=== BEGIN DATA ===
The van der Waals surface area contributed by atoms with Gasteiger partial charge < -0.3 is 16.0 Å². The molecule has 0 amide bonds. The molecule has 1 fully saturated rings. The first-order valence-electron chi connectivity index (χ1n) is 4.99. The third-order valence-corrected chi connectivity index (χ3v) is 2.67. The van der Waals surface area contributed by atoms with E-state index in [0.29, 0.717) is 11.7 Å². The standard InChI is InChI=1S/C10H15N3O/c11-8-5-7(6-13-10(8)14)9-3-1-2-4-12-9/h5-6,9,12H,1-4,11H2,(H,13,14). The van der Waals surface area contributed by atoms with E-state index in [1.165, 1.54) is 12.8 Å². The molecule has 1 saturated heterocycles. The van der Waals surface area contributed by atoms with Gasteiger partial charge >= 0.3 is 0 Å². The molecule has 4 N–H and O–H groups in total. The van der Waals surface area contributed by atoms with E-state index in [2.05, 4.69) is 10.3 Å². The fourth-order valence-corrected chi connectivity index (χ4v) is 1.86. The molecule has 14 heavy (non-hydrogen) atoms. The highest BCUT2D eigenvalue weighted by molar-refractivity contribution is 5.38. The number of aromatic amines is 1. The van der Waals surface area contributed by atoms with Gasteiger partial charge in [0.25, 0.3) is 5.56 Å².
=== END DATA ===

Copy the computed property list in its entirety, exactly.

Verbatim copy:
The van der Waals surface area contributed by atoms with Gasteiger partial charge < -0.3 is 16.0 Å². The molecule has 0 amide bonds. The molecule has 1 fully saturated rings. The first-order valence-electron chi connectivity index (χ1n) is 4.99. The third-order valence-corrected chi connectivity index (χ3v) is 2.67. The van der Waals surface area contributed by atoms with E-state index in [0.29, 0.717) is 11.7 Å². The standard InChI is InChI=1S/C10H15N3O/c11-8-5-7(6-13-10(8)14)9-3-1-2-4-12-9/h5-6,9,12H,1-4,11H2,(H,13,14). The van der Waals surface area contributed by atoms with E-state index in [1.165, 1.54) is 12.8 Å². The molecule has 1 saturated heterocycles. The van der Waals surface area contributed by atoms with Gasteiger partial charge >= 0.3 is 0 Å². The molecule has 4 N–H and O–H groups in total. The van der Waals surface area contributed by atoms with E-state index in [2.05, 4.69) is 10.3 Å². The fourth-order valence-corrected chi connectivity index (χ4v) is 1.86. The molecule has 14 heavy (non-hydrogen) atoms. The highest BCUT2D eigenvalue weighted by molar-refractivity contribution is 5.38. The number of aromatic amines is 1. The van der Waals surface area contributed by atoms with Gasteiger partial charge in [0.25, 0.3) is 5.56 Å².